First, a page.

Sep 17, 2014
Enumerable module is the backbone that gives
IO, and a handful of other core classes methods like
More than basic traversal and sorting, it enables a mental and practical shift from imperative to functional programming.
For instance, we could use
each and a few conditionals to figure out which top-level classes include
However, using the
select methods provided by
Enumerable break down the problem in a more direct way and without local mutable state.
An in-depth exploration of the rest of
Enumerable could fill a small book, and this post will not attempt to fill in all the gaps.
Instead, it provides a few examples using common and uncommon parts of
Enumerable’s interface, and hopefully motivates further experimentation with the rest of the module.
Despite being used in the proverbially grainy and greyscale example above,
each is the linchpin of
In order for a class to include
Enumerable it must implement
SentenceSearch below will traverse through all sentences which contain some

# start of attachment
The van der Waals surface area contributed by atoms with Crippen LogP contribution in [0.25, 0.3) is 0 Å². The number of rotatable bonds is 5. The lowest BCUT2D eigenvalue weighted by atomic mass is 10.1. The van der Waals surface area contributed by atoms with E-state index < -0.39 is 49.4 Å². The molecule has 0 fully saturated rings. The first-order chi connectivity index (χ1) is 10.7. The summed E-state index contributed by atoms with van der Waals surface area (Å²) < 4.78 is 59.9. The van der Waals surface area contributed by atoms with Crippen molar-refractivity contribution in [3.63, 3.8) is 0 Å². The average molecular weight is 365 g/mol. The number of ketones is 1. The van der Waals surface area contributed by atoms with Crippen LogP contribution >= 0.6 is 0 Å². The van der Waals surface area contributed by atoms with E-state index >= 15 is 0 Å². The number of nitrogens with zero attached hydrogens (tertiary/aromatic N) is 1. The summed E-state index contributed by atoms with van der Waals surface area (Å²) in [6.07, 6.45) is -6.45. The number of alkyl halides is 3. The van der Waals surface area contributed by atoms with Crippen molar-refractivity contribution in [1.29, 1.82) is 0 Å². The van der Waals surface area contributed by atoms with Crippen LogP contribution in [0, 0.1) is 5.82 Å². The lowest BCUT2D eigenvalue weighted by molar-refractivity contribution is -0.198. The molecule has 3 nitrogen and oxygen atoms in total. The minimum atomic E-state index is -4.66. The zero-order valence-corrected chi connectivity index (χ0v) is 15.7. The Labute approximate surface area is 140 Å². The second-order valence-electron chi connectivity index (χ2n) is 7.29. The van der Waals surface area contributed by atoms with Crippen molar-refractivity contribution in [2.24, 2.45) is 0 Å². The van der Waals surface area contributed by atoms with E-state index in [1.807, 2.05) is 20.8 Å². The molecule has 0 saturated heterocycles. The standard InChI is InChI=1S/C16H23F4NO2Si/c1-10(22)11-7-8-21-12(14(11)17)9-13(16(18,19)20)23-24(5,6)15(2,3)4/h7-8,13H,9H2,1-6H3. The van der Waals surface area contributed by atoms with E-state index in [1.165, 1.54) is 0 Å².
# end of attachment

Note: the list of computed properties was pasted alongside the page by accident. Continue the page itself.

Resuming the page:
word in a given
body (for a naïve definition of “sentence”).
We’ll use it to find the word “pudding” in an excerpt from Dickens’ Great Expectations (text copied from Project Gutenberg).
Being able to traverse through these sentences is useful—many search engines provide this sort of view when displaying search results—but
Enumerable facilitates working with these collections of sentences in a surprising number of ways.
We can find the shortest and longest sentence:
Or just the shortest sentence:
Using the union operation on
|, we can compile the collection of unique words in all of the sentences:
Enumerable is a generic module for collection traversal; with a little imagination we could conjure up dozens of additional ways to process the base collection of pudding-related sentences.
In future posts, I’ll cover
Enumerable’s methods in greater depth, and show real-world examples of refactoring towards an
Enumerable class to reap the benefits of its familiar and powerful interface.